Of course if there is a single truth, it must be: it depends.
A battle about education is underway right now, and not just in Chicago.
There is a third thing to consider, too: What actually happens in schools?
Last week, cognitive scientist Roger Schank argued against all the subjects taught in school. In some ways he is saying that what Paolo Freire called the "banking model" of stuffing children full of information they may use someday is obviously the source of misery for most students.
Is this also true for college?
An old model of a liberal arts education, with a luxurious curriculum that establishes a floor for what young students may need in the future hangs on in the elite colleges and universities: Great Books, Kant, postcolonialism, critical thinking, the basics of relativity theory, and so on. I have believed in this for all my adult life, until I began to ask some questions about it.
In community colleges and in the increasingly popular vocational training of business, engineering, information technology, medical professions, education, and the like, there is no time for Kant when examinations have to be passed and bills have to be paid. Getting the credential as quickly as possible is the primary goal. New battles are being fought over which major is the best and which gives the best "return on investment."
The assumption is that college is -- or is it? -- worth the investment. Economists give competing answers.
But, say the old elite, such as the Phi Beta Kappa society (full disclosure: I'm a member), college is not simply about getting a job.
And yet here we have benefactors in Kalamazoo, Michigan, promising young students fully paid college tuition if they complete school, and this is encouraging at-risk children to stick it out. They may not be there for what they are learning -- as Schank knows. But by getting them to stay in school, they have to toe the line, swallowing their restlessness and getting on the train that may lead them, if all goes well, to the middle class.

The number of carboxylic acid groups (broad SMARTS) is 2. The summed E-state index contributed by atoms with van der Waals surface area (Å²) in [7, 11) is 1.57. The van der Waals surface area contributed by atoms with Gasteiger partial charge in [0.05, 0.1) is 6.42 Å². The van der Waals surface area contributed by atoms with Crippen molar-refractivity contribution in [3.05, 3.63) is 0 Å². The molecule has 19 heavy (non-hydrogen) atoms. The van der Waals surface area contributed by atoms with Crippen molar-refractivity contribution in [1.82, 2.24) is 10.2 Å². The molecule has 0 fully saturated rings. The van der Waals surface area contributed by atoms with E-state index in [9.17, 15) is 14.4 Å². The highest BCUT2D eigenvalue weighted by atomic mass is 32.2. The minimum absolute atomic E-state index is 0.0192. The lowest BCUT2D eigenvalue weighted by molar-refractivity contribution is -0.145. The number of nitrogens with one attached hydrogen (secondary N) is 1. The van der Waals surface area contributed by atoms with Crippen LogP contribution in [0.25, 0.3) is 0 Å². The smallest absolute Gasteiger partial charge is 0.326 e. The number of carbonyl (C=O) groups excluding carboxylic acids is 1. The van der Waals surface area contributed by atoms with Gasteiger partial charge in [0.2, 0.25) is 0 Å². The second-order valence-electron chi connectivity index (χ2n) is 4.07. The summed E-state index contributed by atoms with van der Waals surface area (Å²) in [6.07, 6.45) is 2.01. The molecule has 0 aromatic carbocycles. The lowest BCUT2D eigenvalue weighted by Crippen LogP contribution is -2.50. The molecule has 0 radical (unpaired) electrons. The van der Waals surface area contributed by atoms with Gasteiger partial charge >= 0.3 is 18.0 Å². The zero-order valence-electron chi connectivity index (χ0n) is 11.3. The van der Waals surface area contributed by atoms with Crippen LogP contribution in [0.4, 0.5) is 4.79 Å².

Those already solidly in the middle class, with all the cultural and social capital they need, already knowing "how to learn" and reading at a high level, confident about their abilities, able to make calls to the top executives in the world, can take PayPal investor Peter Thiel up on his offer of $50,000 for two years to carry out an entrepreneurial objective as long as they do not go to college.
And now college degrees come with huge amounts of debt, as Gail Collins pointed out yesterday, and students often have no idea what this will mean to them in the future, as they attempt to repay staggering amounts almost until they retire.
At least the Kalamazoo Promise removes the cost of tuition, though housing, fees, and the like can still be substantial obstacles for people outside the upper-middle classes.
So should everyone go to college?
In a system where the college degree signals a certain kind of completion and the character that accompanies it, anyone without a degree will be seen as falling short--unless she can signal this information in some other form.
Here is another source of evidence about the extreme and growing inequities in the United States. Those who already have evidence of their virtue can forgo proving it through the college degree and can concentrate on the substance of what they are learning, whether in or out of school. Those desperate to demonstrate their abilities have no options other than sitting in classrooms and sticking it out for as long as it takes.
College can be transformative. It can be the pivotal moment in a young life. It can be the needed and substantive step to a complex career. It can change lives. Or it can be an empty but costly slog through dreaded, meaningless requirements.
College for all? Forget college? It depends. And one of the things it depends on is that taboo U.S. topic: social class.
You can learn all about it in college.